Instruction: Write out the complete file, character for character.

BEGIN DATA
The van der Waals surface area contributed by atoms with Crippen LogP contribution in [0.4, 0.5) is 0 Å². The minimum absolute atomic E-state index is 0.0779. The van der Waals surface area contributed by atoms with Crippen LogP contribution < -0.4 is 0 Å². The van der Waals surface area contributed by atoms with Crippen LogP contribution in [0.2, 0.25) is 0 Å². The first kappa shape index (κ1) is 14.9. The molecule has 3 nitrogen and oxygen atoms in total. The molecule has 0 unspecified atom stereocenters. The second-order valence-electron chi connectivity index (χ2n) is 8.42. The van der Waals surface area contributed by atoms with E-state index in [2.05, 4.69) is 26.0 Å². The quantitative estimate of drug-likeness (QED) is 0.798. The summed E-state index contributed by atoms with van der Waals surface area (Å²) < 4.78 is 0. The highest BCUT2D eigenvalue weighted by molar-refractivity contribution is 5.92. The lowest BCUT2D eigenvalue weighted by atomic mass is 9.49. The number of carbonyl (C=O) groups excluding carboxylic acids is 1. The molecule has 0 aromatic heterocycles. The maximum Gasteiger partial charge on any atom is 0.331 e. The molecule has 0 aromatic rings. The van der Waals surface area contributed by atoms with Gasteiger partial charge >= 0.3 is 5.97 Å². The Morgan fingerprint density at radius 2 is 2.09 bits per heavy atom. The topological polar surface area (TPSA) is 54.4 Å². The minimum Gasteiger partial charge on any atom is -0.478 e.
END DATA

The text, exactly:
The van der Waals surface area contributed by atoms with Crippen LogP contribution in [0.4, 0.5) is 0 Å². The minimum absolute atomic E-state index is 0.0779. The van der Waals surface area contributed by atoms with Crippen LogP contribution < -0.4 is 0 Å². The van der Waals surface area contributed by atoms with Crippen LogP contribution in [0.2, 0.25) is 0 Å². The first kappa shape index (κ1) is 14.9. The molecule has 3 nitrogen and oxygen atoms in total. The molecule has 0 unspecified atom stereocenters. The second-order valence-electron chi connectivity index (χ2n) is 8.42. The van der Waals surface area contributed by atoms with E-state index in [2.05, 4.69) is 26.0 Å². The quantitative estimate of drug-likeness (QED) is 0.798. The summed E-state index contributed by atoms with van der Waals surface area (Å²) < 4.78 is 0. The highest BCUT2D eigenvalue weighted by molar-refractivity contribution is 5.92. The lowest BCUT2D eigenvalue weighted by atomic mass is 9.49. The number of carbonyl (C=O) groups excluding carboxylic acids is 1. The molecule has 0 aromatic heterocycles. The maximum Gasteiger partial charge on any atom is 0.331 e. The molecule has 0 aromatic rings. The van der Waals surface area contributed by atoms with Gasteiger partial charge >= 0.3 is 5.97 Å². The Morgan fingerprint density at radius 2 is 2.09 bits per heavy atom. The topological polar surface area (TPSA) is 54.4 Å². The minimum Gasteiger partial charge on any atom is -0.478 e.